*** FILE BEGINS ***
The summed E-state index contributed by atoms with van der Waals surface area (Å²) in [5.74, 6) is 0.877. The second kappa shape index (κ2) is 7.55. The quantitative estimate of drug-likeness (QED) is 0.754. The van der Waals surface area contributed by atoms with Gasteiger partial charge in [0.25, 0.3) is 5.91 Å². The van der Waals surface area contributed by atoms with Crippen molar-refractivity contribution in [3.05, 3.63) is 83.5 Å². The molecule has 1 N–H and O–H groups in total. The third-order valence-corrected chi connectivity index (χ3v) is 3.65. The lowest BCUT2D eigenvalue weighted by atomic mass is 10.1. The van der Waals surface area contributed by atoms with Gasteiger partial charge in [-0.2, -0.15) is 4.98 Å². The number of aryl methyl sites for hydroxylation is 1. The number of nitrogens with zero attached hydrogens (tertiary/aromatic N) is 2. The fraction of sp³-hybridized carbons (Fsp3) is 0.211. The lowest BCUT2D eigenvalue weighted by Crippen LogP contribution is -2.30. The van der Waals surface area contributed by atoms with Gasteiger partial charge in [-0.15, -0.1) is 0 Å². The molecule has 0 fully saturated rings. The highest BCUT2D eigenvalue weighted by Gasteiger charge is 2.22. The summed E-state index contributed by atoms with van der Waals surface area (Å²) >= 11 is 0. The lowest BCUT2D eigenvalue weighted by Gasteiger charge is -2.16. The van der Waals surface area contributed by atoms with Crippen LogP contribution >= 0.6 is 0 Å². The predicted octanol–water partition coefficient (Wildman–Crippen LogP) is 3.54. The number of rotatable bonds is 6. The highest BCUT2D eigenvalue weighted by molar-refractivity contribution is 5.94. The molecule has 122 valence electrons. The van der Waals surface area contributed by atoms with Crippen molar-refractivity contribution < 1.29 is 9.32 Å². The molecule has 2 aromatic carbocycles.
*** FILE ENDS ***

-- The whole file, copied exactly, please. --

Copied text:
The summed E-state index contributed by atoms with van der Waals surface area (Å²) in [5.74, 6) is 0.877. The second kappa shape index (κ2) is 7.55. The quantitative estimate of drug-likeness (QED) is 0.754. The van der Waals surface area contributed by atoms with Gasteiger partial charge in [0.25, 0.3) is 5.91 Å². The van der Waals surface area contributed by atoms with Crippen molar-refractivity contribution in [3.05, 3.63) is 83.5 Å². The molecule has 1 N–H and O–H groups in total. The third-order valence-corrected chi connectivity index (χ3v) is 3.65. The lowest BCUT2D eigenvalue weighted by atomic mass is 10.1. The van der Waals surface area contributed by atoms with Gasteiger partial charge in [-0.2, -0.15) is 4.98 Å². The number of aryl methyl sites for hydroxylation is 1. The number of nitrogens with zero attached hydrogens (tertiary/aromatic N) is 2. The fraction of sp³-hybridized carbons (Fsp3) is 0.211. The lowest BCUT2D eigenvalue weighted by Crippen LogP contribution is -2.30. The van der Waals surface area contributed by atoms with Gasteiger partial charge in [-0.15, -0.1) is 0 Å². The molecule has 0 fully saturated rings. The highest BCUT2D eigenvalue weighted by Gasteiger charge is 2.22. The summed E-state index contributed by atoms with van der Waals surface area (Å²) >= 11 is 0. The lowest BCUT2D eigenvalue weighted by Gasteiger charge is -2.16. The van der Waals surface area contributed by atoms with Crippen LogP contribution >= 0.6 is 0 Å². The predicted octanol–water partition coefficient (Wildman–Crippen LogP) is 3.54. The number of rotatable bonds is 6. The highest BCUT2D eigenvalue weighted by molar-refractivity contribution is 5.94. The molecule has 122 valence electrons. The van der Waals surface area contributed by atoms with Crippen molar-refractivity contribution < 1.29 is 9.32 Å². The molecule has 2 aromatic carbocycles.